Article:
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Page:Man Who Laughs (Estes and Lauriat 1869) v1.djvu/216

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THE MAN WHO LAUGHS.

Ursus muttered to himself now: "This building is badly constructed. The cold comes in through that window-pane."

A pane had indeed been broken in front, either by a jolt of the van or by a stone thrown by some mischievous boy. Ursus had placed a piece of paper over the fracture, but it had become unpasted, letting in the wind again. He was seated on the chest; the infant, cradled in his arms, was sucking rapturously at the bottle, in the blissful somnolency of cherubim before their Creator and infants at their mothers' breast.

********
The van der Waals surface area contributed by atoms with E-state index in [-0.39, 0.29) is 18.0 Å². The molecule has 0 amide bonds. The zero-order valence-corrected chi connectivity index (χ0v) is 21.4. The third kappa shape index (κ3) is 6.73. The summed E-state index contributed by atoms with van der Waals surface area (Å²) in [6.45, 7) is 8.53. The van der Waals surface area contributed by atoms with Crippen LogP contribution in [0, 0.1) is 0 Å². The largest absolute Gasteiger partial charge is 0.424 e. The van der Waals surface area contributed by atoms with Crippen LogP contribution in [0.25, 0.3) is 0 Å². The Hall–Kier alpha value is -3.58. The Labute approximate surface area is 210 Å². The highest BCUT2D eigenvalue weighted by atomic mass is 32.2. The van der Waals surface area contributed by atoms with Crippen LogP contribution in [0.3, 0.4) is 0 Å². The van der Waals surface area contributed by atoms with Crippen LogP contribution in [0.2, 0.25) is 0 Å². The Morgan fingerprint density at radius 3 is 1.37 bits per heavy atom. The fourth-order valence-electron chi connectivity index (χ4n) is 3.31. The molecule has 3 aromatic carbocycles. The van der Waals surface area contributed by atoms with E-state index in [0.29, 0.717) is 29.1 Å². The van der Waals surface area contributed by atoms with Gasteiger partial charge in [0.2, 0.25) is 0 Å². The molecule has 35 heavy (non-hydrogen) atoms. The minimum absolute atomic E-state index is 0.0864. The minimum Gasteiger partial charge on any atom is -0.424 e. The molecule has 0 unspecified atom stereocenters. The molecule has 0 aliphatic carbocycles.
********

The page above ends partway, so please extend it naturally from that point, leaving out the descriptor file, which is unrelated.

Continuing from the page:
"She is surfeited!" said Ursus; and he added: "After this, preach sermons on temperance!"

The wind tore from the pane the plaster of paper, and blew it across the van; but this mattered little to the children who were entering life anew. While the little girl drank, and the little boy ate, Ursus grumbled to himself:—

"Intemperance begins in the infant in swaddling clothes. What useless trouble Bishop Tillotson gives himself, thundering against excessive drinking!—What an odious draught of wind! and then my stove is old, and allows enough smoke to escape to give you trichiasis. Fire has its inconveniences as well as cold; one cannot see clearly.—That creature over there abuses my hospitality. Well, I have not been able to distinguish the animal's face yet.—Comfort is wanting here. By Jove! I am a great admirer of exquisite banquets in well closed rooms! I have missed my vocation; I was born to be a sensualist. The greatest of sages was Philoxenus, who wished to possess the neck of a crane, in order to enjoy the pleasures of the table longer.—Receipts to-day, naught; nothing sold all day. Inhabitants, servants, and tradesmen, here is the doctor, here are the drugs! You are losing your time, old friend; pack up